Despite their similar pronunciations and spellings, these are in fact completely different words with very different uses and meanings. The word elicit is from Latin elicere 'to draw forth', itself formed from ex- 'out' + lacere 'to entice or deceive'.
Illicit was introduced into English in the 17th century from French illicite, which is from the Latin illicitus. This Latin word was formed by adding the negative prefix in- to the past participle of licere 'to be allowed', so that illicitus means 'not allowed'.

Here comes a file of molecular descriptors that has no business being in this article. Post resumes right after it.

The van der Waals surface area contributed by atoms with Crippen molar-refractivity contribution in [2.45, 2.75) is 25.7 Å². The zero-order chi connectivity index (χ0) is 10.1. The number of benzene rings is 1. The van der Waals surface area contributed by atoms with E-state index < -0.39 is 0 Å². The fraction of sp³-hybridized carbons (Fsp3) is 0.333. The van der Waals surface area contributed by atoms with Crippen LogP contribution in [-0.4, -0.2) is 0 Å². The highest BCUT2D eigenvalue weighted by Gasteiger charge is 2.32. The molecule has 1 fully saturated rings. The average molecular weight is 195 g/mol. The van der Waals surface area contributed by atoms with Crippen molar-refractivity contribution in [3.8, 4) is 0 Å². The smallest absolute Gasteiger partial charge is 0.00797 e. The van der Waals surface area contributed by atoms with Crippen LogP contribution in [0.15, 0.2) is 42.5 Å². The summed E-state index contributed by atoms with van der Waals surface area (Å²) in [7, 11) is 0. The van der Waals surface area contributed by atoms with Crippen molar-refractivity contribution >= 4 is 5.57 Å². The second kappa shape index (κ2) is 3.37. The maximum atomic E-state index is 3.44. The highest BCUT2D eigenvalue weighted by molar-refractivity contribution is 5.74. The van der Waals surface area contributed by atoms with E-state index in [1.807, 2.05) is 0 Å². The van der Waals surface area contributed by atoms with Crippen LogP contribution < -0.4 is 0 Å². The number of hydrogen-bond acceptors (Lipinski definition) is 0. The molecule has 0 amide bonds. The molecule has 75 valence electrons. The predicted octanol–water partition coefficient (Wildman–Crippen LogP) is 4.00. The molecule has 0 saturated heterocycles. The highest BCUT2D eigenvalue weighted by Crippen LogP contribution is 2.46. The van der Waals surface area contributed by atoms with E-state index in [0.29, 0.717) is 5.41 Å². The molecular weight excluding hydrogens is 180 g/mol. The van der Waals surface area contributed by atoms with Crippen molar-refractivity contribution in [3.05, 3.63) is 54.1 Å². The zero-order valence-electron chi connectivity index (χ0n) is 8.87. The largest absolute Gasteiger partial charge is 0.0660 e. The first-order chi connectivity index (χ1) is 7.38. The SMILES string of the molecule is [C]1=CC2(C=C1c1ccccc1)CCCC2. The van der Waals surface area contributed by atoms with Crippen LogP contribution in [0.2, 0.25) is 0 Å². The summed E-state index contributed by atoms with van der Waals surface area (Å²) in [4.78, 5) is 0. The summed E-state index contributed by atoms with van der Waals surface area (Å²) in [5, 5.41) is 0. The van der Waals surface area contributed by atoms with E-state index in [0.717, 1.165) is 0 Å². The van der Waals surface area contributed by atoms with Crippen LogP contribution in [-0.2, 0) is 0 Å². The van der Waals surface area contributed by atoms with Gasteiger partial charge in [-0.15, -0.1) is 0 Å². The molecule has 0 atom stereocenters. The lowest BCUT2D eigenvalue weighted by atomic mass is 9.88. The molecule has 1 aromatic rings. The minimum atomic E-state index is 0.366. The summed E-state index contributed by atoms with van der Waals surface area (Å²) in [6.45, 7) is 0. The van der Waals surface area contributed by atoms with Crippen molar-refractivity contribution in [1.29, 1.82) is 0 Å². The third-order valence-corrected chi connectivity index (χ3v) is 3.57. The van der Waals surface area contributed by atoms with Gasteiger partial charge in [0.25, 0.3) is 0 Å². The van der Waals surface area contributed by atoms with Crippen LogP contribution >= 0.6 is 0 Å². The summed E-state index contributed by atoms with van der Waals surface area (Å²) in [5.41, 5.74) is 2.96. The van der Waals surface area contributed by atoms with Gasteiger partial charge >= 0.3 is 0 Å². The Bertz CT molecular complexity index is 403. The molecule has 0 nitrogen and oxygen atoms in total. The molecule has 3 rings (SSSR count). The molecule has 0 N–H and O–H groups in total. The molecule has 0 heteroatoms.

Given these differences, the two words should be easily distinguished: elicit is a verb meaning 'draw forth, evoke' and illicit is an adjective meaning 'not allowed, forbidden':
The comment elicited a strong response
The government is cracking down on the use of illicit drugs
Despite this simple distinction, even reputable publications can confuse the two words. In 2010 the British Medical Journal included an editorial on 'Evidence based policy for elicit drugs'! The opposite mistake crept past The Guardian editorial team in an article published in 2002, which contained the phrase 'illicit a response', prompting a correction in 'near homophone corner'.